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Strategy AC1.8: Identify local funding sources to support bicycle and pedestrian needs.

Strategy Description

In addition to funding available at the federal and state level, local funding sources are needed to support bicycle and pedestrian needs. Local funding takes a variety of shapes and forms and varies from local agency funds to private sources of capital. Cities and counties can use general funds or sell bonds to pay for bikeways and pedestrian facilities, as well as any amenities related to these facilities. Bicycle and pedestrian improvements can be included as part of larger efforts of business improvement and retail district beautification. Similar to benefit assessments, Business Improvement Districts (BIDs) collect levies on businesses in order to fund area-wide improvements that benefit businesses and improve access for customers. These districts may include provisions for bicycle improvements, such as bicycle parking or shower and clothing locker amenities, sidewalk improvements, and pedestrian crossing enhancements. In addition, cities can fund various improvements through parking meter revenues. The ordinance that governs the use of the revenues would specify eligible uses. Cities have the option to pass ordinances that specify bicycle or pedestrian facilities as eligible expenditures.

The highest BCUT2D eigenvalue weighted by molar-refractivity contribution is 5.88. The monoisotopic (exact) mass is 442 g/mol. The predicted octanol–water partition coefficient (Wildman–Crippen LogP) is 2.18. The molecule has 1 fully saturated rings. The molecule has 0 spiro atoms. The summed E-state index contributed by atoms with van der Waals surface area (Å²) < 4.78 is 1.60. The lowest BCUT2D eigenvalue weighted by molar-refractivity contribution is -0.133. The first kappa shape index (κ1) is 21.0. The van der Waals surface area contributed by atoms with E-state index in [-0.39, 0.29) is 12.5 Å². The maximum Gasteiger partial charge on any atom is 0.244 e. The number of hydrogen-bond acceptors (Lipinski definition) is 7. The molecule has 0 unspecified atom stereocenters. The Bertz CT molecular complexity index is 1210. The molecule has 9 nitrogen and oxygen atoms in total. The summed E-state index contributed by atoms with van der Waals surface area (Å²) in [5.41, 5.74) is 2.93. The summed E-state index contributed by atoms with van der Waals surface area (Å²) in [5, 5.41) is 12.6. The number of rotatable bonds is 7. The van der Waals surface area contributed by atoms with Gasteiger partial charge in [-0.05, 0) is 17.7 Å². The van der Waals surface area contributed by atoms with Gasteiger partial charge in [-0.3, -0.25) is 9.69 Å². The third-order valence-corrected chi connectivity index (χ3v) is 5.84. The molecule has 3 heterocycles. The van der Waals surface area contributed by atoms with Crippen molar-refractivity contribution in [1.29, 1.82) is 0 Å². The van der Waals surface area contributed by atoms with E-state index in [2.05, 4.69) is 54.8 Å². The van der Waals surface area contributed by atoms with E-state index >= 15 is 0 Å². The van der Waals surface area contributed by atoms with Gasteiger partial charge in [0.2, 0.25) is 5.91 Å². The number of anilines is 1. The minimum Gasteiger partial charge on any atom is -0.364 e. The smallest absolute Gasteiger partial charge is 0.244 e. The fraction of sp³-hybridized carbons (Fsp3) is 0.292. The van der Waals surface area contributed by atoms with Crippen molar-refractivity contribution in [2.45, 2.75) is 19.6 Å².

Additional Information / Case Studies

    • The Rails to Trails Conservancy has created a list of potential funding sources to support the development of greenways. Included in this list are some creative examples of private and municipal funding sources created to develop trails and bike paths.

    • The National Trails Training Partnership provided a list of funding ideas for greenways and trails.


AC1: Improve pedestrian and bicycle connectivity between neighborhoods and community destinations.